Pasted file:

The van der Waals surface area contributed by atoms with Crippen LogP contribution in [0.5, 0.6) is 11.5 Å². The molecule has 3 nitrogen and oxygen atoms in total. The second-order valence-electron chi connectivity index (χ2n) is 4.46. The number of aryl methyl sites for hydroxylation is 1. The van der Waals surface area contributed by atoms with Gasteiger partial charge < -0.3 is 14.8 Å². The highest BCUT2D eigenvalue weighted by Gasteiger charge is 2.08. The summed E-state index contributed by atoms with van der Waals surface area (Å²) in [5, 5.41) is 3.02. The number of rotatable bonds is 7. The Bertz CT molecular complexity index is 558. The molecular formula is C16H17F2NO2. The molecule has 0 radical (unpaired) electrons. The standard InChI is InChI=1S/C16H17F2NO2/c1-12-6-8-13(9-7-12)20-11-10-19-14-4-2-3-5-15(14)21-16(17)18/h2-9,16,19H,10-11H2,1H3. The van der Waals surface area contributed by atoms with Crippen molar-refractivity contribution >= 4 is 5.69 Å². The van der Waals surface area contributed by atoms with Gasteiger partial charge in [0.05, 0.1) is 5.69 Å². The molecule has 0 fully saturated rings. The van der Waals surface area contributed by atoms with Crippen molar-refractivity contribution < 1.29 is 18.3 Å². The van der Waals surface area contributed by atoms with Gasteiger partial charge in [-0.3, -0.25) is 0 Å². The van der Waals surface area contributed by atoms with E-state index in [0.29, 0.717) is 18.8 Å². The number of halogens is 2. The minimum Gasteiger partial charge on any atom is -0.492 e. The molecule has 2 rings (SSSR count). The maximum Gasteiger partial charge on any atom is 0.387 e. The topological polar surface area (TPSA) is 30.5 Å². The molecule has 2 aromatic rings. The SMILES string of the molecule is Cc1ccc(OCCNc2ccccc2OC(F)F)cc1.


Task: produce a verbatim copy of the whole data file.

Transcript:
The van der Waals surface area contributed by atoms with Crippen LogP contribution in [0.5, 0.6) is 11.5 Å². The molecule has 3 nitrogen and oxygen atoms in total. The second-order valence-electron chi connectivity index (χ2n) is 4.46. The number of aryl methyl sites for hydroxylation is 1. The van der Waals surface area contributed by atoms with Gasteiger partial charge < -0.3 is 14.8 Å². The highest BCUT2D eigenvalue weighted by Gasteiger charge is 2.08. The summed E-state index contributed by atoms with van der Waals surface area (Å²) in [5, 5.41) is 3.02. The number of rotatable bonds is 7. The Bertz CT molecular complexity index is 558. The molecular formula is C16H17F2NO2. The molecule has 0 radical (unpaired) electrons. The standard InChI is InChI=1S/C16H17F2NO2/c1-12-6-8-13(9-7-12)20-11-10-19-14-4-2-3-5-15(14)21-16(17)18/h2-9,16,19H,10-11H2,1H3. The van der Waals surface area contributed by atoms with Crippen molar-refractivity contribution >= 4 is 5.69 Å². The van der Waals surface area contributed by atoms with Gasteiger partial charge in [0.05, 0.1) is 5.69 Å². The molecule has 0 fully saturated rings. The van der Waals surface area contributed by atoms with Crippen molar-refractivity contribution < 1.29 is 18.3 Å². The van der Waals surface area contributed by atoms with Gasteiger partial charge in [-0.3, -0.25) is 0 Å². The van der Waals surface area contributed by atoms with E-state index in [0.29, 0.717) is 18.8 Å². The number of halogens is 2. The minimum Gasteiger partial charge on any atom is -0.492 e. The molecule has 2 rings (SSSR count). The maximum Gasteiger partial charge on any atom is 0.387 e. The topological polar surface area (TPSA) is 30.5 Å². The molecule has 2 aromatic rings. The SMILES string of the molecule is Cc1ccc(OCCNc2ccccc2OC(F)F)cc1.